Application inspection is performed on the following protocols/applications (PIX/ASA versions older than 7.1 may not support all of these applications):
• ctiqbe This inspection allows for Cisco IP Softphone and other Cisco Telephony Application Programming Interface/Java Telephony Application Programming Interface (TAPI/JTAPI) applications to work across the firewall.
• dns This inspection allows you to define the maximum Domain Name System (DNS) length. The default value is 512, which can cause issues with some Microsoft DNS servers (http://support.microsoft.com/kb/828263).
• esmtp This inspection enables you to define the commands that will be allowed for SMTP and ESMTP applications functioning across the firewall. Microsoft Exchange servers can experience problems with certain ESMTP inspection configurations (http://support.microsoft.com/?kbid=895857).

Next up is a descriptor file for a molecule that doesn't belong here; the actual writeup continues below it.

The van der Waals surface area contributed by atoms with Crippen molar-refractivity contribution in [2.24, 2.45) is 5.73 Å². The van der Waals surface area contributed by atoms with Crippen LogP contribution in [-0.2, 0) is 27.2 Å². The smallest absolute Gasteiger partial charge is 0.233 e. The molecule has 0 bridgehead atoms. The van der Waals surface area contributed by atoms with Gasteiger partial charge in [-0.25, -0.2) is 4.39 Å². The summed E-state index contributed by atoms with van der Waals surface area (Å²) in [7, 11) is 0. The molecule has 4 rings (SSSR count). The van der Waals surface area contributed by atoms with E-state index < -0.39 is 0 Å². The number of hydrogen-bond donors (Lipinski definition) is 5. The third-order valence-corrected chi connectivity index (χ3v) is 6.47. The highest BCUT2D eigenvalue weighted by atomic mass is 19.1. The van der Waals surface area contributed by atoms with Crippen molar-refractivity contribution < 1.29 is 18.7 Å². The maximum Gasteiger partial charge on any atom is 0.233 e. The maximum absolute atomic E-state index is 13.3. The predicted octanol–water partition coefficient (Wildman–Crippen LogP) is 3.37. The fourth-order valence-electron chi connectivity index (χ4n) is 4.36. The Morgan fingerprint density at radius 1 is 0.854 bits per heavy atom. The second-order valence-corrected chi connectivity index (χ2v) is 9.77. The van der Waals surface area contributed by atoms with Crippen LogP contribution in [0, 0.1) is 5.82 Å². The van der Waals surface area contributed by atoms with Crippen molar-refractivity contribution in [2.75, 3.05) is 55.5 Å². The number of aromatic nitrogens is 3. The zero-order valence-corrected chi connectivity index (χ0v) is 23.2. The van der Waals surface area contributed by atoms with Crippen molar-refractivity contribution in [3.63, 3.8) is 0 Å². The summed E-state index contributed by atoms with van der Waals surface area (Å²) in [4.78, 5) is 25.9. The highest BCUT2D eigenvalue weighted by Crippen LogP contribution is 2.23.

• ftp This inspection will prepare secondary channels for FTP data transfer, track the FTP command-reference sequence, and generate and audit trail and NAT-embedded IP addresses.
• gtp This inspection performs application inspection for the GPRS Tunneling Protocol (GTP) that is used for providing secure access over wireless networks.
• h323 This inspection provides support for H.323-compliant applications such as Cisco CallManager and VocalTec Gatekeeper. This allows it to NAT embed IP addresses and dynamically allocate negotiated connections over different ports than the initial connection was established.